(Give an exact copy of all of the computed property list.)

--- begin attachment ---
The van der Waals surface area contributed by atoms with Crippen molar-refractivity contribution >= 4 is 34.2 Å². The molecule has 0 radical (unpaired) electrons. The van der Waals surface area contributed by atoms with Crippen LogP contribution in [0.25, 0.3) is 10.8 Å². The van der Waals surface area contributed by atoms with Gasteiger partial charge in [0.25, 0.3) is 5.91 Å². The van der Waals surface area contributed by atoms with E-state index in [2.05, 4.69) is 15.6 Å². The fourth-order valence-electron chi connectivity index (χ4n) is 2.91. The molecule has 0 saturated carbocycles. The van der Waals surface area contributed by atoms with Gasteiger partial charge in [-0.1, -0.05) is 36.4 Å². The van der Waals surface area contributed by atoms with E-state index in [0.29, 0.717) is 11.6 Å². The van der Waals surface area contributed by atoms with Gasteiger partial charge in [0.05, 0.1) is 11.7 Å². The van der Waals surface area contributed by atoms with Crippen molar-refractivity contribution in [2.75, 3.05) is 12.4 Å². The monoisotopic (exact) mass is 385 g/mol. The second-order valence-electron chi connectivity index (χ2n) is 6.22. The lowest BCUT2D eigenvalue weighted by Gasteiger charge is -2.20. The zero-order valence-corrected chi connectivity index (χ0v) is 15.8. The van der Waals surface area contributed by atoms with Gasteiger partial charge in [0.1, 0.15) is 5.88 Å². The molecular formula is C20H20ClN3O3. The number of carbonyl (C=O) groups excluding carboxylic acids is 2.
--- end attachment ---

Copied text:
The van der Waals surface area contributed by atoms with Crippen molar-refractivity contribution >= 4 is 34.2 Å². The molecule has 0 radical (unpaired) electrons. The van der Waals surface area contributed by atoms with Crippen LogP contribution in [0.25, 0.3) is 10.8 Å². The van der Waals surface area contributed by atoms with Gasteiger partial charge in [0.25, 0.3) is 5.91 Å². The van der Waals surface area contributed by atoms with E-state index in [2.05, 4.69) is 15.6 Å². The fourth-order valence-electron chi connectivity index (χ4n) is 2.91. The molecule has 0 saturated carbocycles. The van der Waals surface area contributed by atoms with Gasteiger partial charge in [-0.1, -0.05) is 36.4 Å². The van der Waals surface area contributed by atoms with E-state index in [0.29, 0.717) is 11.6 Å². The van der Waals surface area contributed by atoms with Gasteiger partial charge in [0.05, 0.1) is 11.7 Å². The van der Waals surface area contributed by atoms with Crippen molar-refractivity contribution in [2.75, 3.05) is 12.4 Å². The monoisotopic (exact) mass is 385 g/mol. The second-order valence-electron chi connectivity index (χ2n) is 6.22. The lowest BCUT2D eigenvalue weighted by Gasteiger charge is -2.20. The zero-order valence-corrected chi connectivity index (χ0v) is 15.8. The van der Waals surface area contributed by atoms with Gasteiger partial charge in [0.1, 0.15) is 5.88 Å². The molecular formula is C20H20ClN3O3. The number of carbonyl (C=O) groups excluding carboxylic acids is 2.